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'Words just wouldn’t come': Oklahoma news anchor describes on-air medical emergency

Julie Chin said doctors think her symptoms were "the beginnings of a stroke."

TULSA, Okla. — Everything was going normally for Tulsa news anchor Julie Chin as she covered NASA's now-delayed moon rocket launch. But in a matter of minutes, something else took center stage for NBC affiliate station KJRH: A medical emergency.

Trying to announce a local event connected to the launch, Chin struggled to complete a sentence, repeating words and appearing confused. 

"I’m sorry," she said before having the cameras cut to the station's meteorologist. "Something is going on with me this morning, and I apologize to everybody."

Something was going on, Chin revealed the next day — a medical emergency. 

"The past few days are still a little bit of a mystery, but my doctors believe I had the beginnings of a stroke live on the air Saturday morning," Chin wrote Sunday on Facebook. 

She said the on-camera confusion was only part of her symptoms, all of which set in within several minutes. 

"First, I lost partial vision in one eye. A little bit later my hand and arm went numb. Then, I knew I was in big trouble when my mouth would not speak the words that were right in front of me on the teleprompter," Chin wrote. "If you were watching Saturday morning, you know how desperately I tried to steer the show forward, but the words just wouldn’t come."

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Chin thanked her coworkers, who saw her symptoms Saturday and quickly called 911. She also thanked the first responders and medical professionals who helped her, though exactly what happened was still unclear.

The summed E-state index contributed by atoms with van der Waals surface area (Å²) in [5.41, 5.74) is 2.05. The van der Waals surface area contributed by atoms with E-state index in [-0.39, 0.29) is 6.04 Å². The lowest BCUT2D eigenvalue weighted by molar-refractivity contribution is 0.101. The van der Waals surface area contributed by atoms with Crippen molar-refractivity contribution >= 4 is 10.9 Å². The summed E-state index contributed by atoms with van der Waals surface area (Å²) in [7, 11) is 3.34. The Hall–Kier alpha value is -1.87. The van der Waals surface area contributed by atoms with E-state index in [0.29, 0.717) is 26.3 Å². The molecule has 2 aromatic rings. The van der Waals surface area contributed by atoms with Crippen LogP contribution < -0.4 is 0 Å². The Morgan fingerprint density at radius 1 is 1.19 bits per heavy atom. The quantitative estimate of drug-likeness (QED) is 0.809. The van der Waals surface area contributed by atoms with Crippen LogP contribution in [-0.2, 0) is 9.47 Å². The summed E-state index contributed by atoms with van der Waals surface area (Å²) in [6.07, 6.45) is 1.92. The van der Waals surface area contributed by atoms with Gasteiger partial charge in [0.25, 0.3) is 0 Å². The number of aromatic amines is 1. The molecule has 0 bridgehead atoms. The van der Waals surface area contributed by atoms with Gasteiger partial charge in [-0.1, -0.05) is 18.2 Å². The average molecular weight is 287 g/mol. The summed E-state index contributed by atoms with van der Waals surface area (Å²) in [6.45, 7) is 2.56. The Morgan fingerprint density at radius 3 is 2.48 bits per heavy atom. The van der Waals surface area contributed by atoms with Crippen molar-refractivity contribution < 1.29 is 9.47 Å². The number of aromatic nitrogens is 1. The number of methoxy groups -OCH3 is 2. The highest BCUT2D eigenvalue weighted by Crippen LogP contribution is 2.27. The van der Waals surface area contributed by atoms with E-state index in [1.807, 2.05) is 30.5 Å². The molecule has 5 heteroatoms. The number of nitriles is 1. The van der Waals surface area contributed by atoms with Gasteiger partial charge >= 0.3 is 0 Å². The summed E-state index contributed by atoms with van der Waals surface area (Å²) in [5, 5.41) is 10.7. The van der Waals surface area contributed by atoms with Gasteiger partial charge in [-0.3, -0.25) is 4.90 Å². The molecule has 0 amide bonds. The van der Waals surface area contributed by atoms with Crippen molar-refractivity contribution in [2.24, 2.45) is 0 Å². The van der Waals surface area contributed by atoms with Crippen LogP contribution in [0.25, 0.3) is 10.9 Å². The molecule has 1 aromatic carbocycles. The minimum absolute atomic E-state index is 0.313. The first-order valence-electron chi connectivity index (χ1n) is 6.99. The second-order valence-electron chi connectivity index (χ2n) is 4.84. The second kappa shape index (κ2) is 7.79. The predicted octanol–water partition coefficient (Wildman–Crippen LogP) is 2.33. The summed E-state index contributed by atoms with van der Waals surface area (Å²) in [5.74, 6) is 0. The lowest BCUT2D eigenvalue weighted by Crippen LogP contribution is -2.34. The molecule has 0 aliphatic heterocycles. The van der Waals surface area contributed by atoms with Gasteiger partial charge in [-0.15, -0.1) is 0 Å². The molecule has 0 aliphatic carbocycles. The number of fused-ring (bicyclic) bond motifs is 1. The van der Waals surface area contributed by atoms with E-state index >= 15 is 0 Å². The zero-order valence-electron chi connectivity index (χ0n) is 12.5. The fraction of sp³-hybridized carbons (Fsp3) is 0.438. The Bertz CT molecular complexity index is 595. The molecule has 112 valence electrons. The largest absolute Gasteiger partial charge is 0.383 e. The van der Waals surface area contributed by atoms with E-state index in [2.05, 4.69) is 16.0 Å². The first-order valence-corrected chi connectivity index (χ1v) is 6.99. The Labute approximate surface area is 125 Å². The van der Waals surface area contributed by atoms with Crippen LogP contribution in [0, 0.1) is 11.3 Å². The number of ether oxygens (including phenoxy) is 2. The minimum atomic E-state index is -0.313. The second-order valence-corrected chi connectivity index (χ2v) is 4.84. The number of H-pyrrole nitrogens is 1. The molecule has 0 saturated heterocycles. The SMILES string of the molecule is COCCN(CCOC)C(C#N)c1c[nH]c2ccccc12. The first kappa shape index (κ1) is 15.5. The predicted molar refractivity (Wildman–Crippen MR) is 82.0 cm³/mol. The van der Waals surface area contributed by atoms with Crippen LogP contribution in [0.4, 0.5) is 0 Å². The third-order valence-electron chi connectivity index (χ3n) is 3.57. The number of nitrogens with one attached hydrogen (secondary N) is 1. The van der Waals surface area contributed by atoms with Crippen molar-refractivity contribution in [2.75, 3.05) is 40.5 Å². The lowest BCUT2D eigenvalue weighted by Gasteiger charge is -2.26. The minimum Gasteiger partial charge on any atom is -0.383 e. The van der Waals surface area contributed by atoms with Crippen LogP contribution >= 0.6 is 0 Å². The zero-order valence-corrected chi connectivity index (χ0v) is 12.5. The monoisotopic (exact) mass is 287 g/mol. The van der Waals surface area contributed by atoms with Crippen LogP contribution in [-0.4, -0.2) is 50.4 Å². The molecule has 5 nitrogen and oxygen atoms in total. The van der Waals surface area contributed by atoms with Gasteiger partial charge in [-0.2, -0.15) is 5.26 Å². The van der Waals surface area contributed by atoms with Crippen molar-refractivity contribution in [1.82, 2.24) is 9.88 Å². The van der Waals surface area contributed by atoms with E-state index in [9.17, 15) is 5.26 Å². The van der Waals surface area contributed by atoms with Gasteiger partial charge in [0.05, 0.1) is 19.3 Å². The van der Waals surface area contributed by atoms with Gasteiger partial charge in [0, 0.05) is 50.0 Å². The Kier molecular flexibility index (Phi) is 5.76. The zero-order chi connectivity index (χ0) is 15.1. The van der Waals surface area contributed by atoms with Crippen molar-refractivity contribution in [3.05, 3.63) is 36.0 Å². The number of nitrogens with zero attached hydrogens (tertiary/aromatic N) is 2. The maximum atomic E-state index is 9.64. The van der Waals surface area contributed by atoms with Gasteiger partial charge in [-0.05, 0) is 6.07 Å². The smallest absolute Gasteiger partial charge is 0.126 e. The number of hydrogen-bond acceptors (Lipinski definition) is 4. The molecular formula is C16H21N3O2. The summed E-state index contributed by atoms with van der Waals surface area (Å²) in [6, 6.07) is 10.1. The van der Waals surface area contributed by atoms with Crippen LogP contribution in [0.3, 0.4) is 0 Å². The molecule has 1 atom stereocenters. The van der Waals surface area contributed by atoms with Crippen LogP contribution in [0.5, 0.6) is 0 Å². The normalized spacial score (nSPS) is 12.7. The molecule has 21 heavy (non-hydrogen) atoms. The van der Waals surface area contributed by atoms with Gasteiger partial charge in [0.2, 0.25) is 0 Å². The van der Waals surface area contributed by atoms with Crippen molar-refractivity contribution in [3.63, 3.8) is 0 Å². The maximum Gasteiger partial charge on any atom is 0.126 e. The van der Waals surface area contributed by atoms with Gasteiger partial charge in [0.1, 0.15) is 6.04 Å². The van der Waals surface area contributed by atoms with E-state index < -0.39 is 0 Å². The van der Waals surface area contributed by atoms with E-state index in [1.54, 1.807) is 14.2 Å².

"At this point, Doctors think I had the beginnings of a stroke, but not a full stroke," she wrote. "There are still lots of questions, and lots to follow up on, but the bottom line is I should be just fine." 

The Mayo Clinic says quick treatment is crucial for patients having a stroke — brain cells can die in minutes when blood supply is blocked or restricted. Symptoms include trouble speaking and understanding others, paralysis or numbness of the face, arm or leg, and problems with eyesight. 

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"Call 911 or your local emergency number right away," the Mayo Clinic's website says. "Don't wait to see if symptoms stop. Every minute counts."

Chin said she's learned it's not always obvious when someone is having a stroke. She shared the BE FAST acronym of areas where symptoms can hit: Balance, eyes, face, arms and speech, with the final letter referring to time — a crucial element in stroke treatment. 

KJRH said many viewers have reached out to ask about Chin's condition. The station shared her update on Facebook and said coworkers are "wishing her the best on her road to recovery and well-deserved rest."

Chin said she has more testing to do as her medical team searches for answers. 

"In a few days, I’ll be back at the desk sharing the stories I love with the community I love," she wrote. "Thank you all for loving me and supporting me so well."

   

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